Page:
Programme Leader


Markus R Wenk
Associate Professor, Department of Biochemistry and Department of Biological Sciences
Programme Leader, Singapore Lipidomics Incubator (SLING)
Centre for Life Sciences, 28 Medical Drive, #04-19, Singapore 117456
Tel: +65 6516 3624


Markus Wenk has been interested in membrane lipids, their structure and function since his undergraduate years at the Biozentrum of the University of Basel. At Yale he introduced and established novel techniques for analysis of phospholipid metabolism at the neurological nerve terminal. His work resulted in scientific publications which have major impact on conceptual advancements in the field of lipid metabolism.

He is now spearheading novel approaches in systems scale analysis of lipids and their interactors (lipidomics) and is recognized as one of leading investigators worldwide in this emerging field ( He established SLING, the Singapore lipidomics incubator, an interdisciplinary program dedicated to innovation, education and partnership in lipidomics research at the National University of Singapore (NUS, Markus has published more than 126 research articles, several book chapters and is an inventor on 6 patent applications.

Markus Wenk is currently Associate Professor of Biochemistry at NUS, Director of SLING and Privatdozent at the University of Basel. He was instrumental in implementing a joint MSc program in “infectious diseases, vaccinology and drug discovery” between NUS, University of Basel, Swiss Tropical Institute and Novartis Institute for Topical Diseases. He is also founder and organizer of the biennial International Singapore Lipid Symposium and Executive Editor of Progress in Lipid Research.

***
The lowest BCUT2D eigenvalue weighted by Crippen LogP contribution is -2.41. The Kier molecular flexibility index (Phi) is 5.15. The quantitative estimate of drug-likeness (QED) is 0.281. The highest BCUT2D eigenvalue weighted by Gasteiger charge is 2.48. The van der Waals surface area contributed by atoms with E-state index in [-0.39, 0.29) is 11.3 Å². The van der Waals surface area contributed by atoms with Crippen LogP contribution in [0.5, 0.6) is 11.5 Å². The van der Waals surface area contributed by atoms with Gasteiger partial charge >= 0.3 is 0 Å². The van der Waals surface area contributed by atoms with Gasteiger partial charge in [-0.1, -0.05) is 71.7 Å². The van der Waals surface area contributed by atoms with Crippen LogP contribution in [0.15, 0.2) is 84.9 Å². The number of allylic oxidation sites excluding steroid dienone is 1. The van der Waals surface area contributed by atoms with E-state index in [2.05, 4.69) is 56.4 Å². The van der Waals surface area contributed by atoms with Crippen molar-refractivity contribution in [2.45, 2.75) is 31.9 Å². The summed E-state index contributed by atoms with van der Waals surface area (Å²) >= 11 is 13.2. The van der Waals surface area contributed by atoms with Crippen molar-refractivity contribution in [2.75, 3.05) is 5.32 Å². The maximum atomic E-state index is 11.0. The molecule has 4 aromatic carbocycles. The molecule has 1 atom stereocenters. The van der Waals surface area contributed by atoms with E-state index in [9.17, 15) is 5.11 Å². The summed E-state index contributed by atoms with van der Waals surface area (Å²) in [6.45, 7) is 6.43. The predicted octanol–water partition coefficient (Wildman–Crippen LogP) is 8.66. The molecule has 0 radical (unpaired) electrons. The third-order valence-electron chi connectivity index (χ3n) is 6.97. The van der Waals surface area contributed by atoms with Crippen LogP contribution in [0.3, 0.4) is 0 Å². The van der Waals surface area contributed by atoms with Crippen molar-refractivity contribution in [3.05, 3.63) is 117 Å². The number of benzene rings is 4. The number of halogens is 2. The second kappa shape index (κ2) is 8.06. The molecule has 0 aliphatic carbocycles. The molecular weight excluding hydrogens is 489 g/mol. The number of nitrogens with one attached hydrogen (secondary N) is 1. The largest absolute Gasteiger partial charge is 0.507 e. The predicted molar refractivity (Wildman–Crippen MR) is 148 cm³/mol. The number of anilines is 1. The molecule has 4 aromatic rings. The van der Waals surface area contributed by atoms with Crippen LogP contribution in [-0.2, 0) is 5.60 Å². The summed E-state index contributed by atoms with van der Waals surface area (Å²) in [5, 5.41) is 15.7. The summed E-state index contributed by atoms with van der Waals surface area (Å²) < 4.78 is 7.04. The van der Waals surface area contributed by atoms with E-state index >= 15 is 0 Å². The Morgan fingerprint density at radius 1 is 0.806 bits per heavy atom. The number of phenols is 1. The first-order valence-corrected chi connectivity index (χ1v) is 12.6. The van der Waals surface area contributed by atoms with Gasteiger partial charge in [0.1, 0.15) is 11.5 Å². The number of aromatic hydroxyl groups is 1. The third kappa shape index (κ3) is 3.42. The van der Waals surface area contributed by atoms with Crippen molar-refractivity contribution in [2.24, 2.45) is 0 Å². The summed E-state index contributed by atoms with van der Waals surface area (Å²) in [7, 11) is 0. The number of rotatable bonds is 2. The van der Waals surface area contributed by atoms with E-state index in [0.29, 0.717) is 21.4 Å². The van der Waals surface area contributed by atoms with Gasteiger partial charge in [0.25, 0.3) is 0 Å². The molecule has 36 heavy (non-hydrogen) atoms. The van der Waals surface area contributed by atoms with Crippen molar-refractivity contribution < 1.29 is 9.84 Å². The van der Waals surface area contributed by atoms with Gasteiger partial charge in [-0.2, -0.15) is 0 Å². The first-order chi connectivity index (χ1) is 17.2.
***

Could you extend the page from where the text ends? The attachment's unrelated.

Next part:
Major Research Interests

Markus Wenk’s laboratory focuses on application of lipid profiling (“lipidomics”) as a novel and independent approach for the systems level scale analysis of biological systems.

  • Concept, design and development of new generation integrated workflows (‘wet’ and ‘dry’, i.e. experimental and computational) for characterization of lipidomes (‘model organisms to man’)
  • Fundamental understanding of natural variation at the level of lipid metabolism (integration of lipid biochemistry with epidemiology and genetic variation)

Recent Publications

  1. Wenk MR, Pellegrini L, Klenchin VA, Di Paolo G, Chang S, Daniell L, Arioka M, Martin TF, and De Camilli P (2001). PIP kinase Igamma is the major PI(4,5)P(2) synthesizing enzyme at the synapse. Neuron 32, 79-88.
  2. Wenk MR, Lucast L, Di Paolo G, Romanelli AJ, Suchy SF, Nussbaum RL, Cline GW, Shulman GI, McMurray W, and De Camilli P (2003). Phosphoinositide profiling in complex lipid mixtures using electrospray ionization mass spectrometry. Nat Biotechnol 21, 813-817.
  3. Wenk MR (2005). The emerging field of lipidomics. Nat Rev Drug Discov. 7: 594-610.
  4. Wenk MR (2010). Lipidomics: New tools and applications. Cell. 143(6):888-95
  5. Wang W, Lv N, Zhang S, Shui G, Qian H, Zhang J, Chen Y, Ye J, Xie Y, Shen Y, Wenk MR, Li P (2012). Cidea is an essential transcriptional coactivator regulating mammary gland secretion of milk lipids. Nat Med. doi: 10.1038/nm.2614.